There's a couple of TLAs for you. But what do they mean, and what do you do with them? Let's start with some definitions. ISQ is Internal Software Quality and ESQ is External Software Quality.
External software quality is what your customers see. How easy/hard is it for them to do the things you promised them they could do with your software. Is it easy to use? Consistent? Reliable? Full of features? Provides useful benefits? Software with high ESQ surprises and delights your users.
Internal software quality is harder to measure and talked about much less often. A good way to think about ISQ is how easy or hard it is to change the software. When you need to add a feature or fix a bug, do you know where to start? How much confidence do you have that when you've finished making the change the change does what you expect, and has no other, unexpected impact? Software with high ISQ may delight developers, but it will never surprise them.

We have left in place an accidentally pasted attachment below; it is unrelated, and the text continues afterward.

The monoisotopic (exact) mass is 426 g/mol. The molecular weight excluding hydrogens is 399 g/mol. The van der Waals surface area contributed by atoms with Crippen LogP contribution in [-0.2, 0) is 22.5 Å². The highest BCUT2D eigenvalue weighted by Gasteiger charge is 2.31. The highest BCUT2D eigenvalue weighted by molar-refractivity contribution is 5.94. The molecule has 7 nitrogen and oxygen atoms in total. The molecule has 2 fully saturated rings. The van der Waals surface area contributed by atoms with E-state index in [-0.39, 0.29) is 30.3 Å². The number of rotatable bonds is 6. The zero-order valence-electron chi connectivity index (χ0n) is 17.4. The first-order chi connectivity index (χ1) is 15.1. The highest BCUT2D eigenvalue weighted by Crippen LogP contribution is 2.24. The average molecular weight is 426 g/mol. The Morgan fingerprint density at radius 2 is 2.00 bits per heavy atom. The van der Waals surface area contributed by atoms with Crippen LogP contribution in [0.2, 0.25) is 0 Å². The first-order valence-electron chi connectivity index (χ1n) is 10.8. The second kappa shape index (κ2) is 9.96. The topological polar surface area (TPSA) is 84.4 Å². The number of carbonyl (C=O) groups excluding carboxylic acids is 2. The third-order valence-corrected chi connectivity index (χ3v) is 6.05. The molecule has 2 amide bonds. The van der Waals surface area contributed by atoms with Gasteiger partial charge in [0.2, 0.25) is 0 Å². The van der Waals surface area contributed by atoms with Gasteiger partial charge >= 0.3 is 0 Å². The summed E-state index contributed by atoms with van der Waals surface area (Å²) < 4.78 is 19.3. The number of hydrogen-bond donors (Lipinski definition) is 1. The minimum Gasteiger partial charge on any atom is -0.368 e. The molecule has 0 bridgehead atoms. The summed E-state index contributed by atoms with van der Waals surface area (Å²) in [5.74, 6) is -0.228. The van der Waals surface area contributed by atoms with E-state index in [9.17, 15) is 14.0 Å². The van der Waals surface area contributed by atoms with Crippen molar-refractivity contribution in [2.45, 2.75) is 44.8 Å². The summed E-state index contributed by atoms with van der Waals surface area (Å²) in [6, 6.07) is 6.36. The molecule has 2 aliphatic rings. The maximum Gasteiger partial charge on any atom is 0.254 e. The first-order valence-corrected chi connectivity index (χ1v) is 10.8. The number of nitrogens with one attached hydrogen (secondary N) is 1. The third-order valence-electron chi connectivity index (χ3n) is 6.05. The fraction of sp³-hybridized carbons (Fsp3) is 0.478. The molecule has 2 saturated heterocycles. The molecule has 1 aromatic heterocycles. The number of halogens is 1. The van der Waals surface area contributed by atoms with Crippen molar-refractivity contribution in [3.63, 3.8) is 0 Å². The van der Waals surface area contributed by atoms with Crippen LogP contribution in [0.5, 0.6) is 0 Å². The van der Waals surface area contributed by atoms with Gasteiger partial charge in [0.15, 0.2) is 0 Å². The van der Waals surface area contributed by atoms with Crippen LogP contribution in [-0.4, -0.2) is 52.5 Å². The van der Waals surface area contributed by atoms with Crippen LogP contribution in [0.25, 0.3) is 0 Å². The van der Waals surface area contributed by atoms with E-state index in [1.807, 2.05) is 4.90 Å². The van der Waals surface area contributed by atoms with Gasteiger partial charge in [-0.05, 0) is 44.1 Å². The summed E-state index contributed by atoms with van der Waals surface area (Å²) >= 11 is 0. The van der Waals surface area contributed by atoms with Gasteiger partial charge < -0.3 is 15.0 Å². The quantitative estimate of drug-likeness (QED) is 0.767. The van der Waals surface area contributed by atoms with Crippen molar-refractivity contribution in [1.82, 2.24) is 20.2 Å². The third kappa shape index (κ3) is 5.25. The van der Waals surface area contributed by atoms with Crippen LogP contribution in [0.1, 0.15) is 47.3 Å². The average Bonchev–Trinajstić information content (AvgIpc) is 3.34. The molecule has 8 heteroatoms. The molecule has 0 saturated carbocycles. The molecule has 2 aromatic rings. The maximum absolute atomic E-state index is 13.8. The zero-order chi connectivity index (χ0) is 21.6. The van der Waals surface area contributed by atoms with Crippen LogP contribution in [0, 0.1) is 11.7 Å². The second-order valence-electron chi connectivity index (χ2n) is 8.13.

But which is more important? We often talk about the software triangle, trading off features, quality, and time. And there's more than a little truth to that. But the important thing to remember is that that triangle is, in general, describing ESQ. And, you can reduce ESQ overall to get even more time.
ISQ is a little different. Because increasing ISQ makes it easier to improve ESQ. From clear domains and separation of concerns to reduce cognitive load to unit tests and validation to help you be sure something hasn't broken, high ISQ code lets you get more done. Lets you add more value. Lets you be more agile as goals change.
So how do you get high ISQ? That's a question for another day.